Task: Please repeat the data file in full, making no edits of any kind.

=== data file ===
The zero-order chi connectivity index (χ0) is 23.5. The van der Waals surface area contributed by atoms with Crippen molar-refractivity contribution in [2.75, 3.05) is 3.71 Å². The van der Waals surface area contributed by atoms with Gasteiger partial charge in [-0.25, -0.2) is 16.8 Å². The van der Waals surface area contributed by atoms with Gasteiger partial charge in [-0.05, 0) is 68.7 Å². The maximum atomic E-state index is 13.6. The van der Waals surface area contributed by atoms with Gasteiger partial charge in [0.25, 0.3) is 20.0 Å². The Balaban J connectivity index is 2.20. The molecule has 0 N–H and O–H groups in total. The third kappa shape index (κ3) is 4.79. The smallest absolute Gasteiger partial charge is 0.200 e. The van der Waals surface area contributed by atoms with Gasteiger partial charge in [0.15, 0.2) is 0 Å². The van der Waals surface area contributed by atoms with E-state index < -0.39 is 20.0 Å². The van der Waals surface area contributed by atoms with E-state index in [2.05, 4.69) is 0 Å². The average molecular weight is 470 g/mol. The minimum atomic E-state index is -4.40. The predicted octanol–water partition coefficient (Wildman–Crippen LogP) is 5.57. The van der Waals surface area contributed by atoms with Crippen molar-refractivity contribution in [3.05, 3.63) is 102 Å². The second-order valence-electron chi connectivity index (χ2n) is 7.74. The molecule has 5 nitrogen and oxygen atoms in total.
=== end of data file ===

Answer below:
The zero-order chi connectivity index (χ0) is 23.5. The van der Waals surface area contributed by atoms with Crippen molar-refractivity contribution in [2.75, 3.05) is 3.71 Å². The van der Waals surface area contributed by atoms with Gasteiger partial charge in [-0.25, -0.2) is 16.8 Å². The van der Waals surface area contributed by atoms with Gasteiger partial charge in [-0.05, 0) is 68.7 Å². The maximum atomic E-state index is 13.6. The van der Waals surface area contributed by atoms with Gasteiger partial charge in [0.25, 0.3) is 20.0 Å². The Balaban J connectivity index is 2.20. The molecule has 0 N–H and O–H groups in total. The third kappa shape index (κ3) is 4.79. The smallest absolute Gasteiger partial charge is 0.200 e. The van der Waals surface area contributed by atoms with Gasteiger partial charge in [0.15, 0.2) is 0 Å². The van der Waals surface area contributed by atoms with E-state index < -0.39 is 20.0 Å². The van der Waals surface area contributed by atoms with E-state index in [2.05, 4.69) is 0 Å². The average molecular weight is 470 g/mol. The minimum atomic E-state index is -4.40. The predicted octanol–water partition coefficient (Wildman–Crippen LogP) is 5.57. The van der Waals surface area contributed by atoms with Crippen molar-refractivity contribution in [3.05, 3.63) is 102 Å². The second-order valence-electron chi connectivity index (χ2n) is 7.74. The molecule has 5 nitrogen and oxygen atoms in total.